Stefano Kim, MD
In a French phase II trial reported in The Lancet Oncology, Stefano Kim, MD, of the Department of Oncology, University Hospital of Besancon, and colleagues found that treatment with docetaxel, cisplatin, and fluorouracil (DCF) was active in patients with metastatic or unresectable locally recurrent anal squamous cell carcinoma.
The multicenter study included 66 evaluable chemotherapy-naive patients enrolled between September 2014 and December 2016 who received either six cycles of standard DCF (n = 36; docetaxel 75 mg/m2 and cisplatin 75 mg/m2 on day 1 and fluorouracil 750 mg/m2 per day for 5 days every 3 weeks) or eight cycles of modified DCF (n = 30; docetaxel 40 mg/m2 and cisplatin 40 mg/ m2 on day 1 and fluorouracil 1,200 mg/m2 per day for 2 days every 2 weeks). The choice between standard or modified DCF was based on patient clinical status or investigator choice. Standard DCF was recommended for patients aged ≤ 75 years and with Eastern Cooperative Oncology Group (ECOG) performance status of 0, and modified DCF was recommended for those older than 75 years or with ECOG performance status of 1.
The primary endpoint was investigator-assessed progression-free survival at 12 months; for the primary endpoint to be met, ≥ 11 (≥ 17%) of the 66 patients had to be alive without disease progression at 12 months.
Overall, 31 (47%) of 66 patients were alive and progression-free at 12 months. Median follow-up among all patients was 19.8 months. Median progression-free survival was 11.0 months among all patients, 10.7 months in the standard DCF group, and 11.0 months in the modified DCF group. On investigator assessment, objective response was observed in 86% of all patients (including complete response in 44%), 89% of the standard DCF group (complete response in 42%), and 83% of the modified DCF group (complete response in 47%).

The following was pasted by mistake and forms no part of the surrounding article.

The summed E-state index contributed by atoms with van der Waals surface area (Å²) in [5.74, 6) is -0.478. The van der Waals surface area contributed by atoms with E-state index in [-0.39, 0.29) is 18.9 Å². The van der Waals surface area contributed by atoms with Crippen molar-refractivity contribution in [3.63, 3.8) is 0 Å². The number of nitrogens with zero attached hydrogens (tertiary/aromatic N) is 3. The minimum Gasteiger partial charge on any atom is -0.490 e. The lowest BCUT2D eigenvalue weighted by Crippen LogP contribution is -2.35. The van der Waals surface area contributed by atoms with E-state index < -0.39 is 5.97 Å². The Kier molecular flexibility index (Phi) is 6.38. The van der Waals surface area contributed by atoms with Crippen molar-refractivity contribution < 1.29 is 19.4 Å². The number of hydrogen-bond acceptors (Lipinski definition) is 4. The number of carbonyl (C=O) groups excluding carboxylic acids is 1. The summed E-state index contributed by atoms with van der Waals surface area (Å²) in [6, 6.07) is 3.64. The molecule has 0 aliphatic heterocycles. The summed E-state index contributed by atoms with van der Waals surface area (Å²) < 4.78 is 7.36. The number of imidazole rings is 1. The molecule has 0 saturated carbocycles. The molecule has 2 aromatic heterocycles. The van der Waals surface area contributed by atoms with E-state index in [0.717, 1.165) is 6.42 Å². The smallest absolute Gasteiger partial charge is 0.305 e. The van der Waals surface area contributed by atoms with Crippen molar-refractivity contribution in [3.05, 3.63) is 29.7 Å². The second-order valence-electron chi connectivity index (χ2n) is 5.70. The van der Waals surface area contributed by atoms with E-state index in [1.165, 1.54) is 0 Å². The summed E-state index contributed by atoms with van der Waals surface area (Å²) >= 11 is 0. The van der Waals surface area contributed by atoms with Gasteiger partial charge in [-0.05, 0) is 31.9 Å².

Grade 3 or 4 adverse events occurred in 70% of patients, including 83% of the standard DCF group and 53% of the modified DCF group. The most common grade 3 or 4 adverse events were neutropenia (23%; 22% in the standard DCF group vs 23% in the modified DCF group), diarrhea (18%; 25% vs 10%), asthenia (15%; 22% vs 7%), anemia (15%; 17% vs 13%), lymphopenia (12%; 8% vs 17%), mucositis (11%; 19% vs 0%), and vomiting (11%; 14% vs 7%). No grade 4 nonhematologic adverse events or febrile neutropenia occurred with modified DCF, whereas grade 4 nonhematologic adverse events occurred in 3 patients (8%) and febrile neutropenia in 5 patients (14%) in the standard DCF group. A total of 69 serious adverse events occurred in the standard DCF group vs 28 in the modified DCF group. No treatment-related deaths were reported.
The investigators concluded, “Compared with standard DCF, modified DCF provided long-lasting response with good tolerability in patients with metastatic or unresectable locally recurrent anal squamous cell carcinoma with ECOG performance status of 0–1 in the first-line setting…. Regarding the elevated risk of high-grade and serious adverse events and febrile neutropenia, standard DCF cannot be recommended in this situation.” ■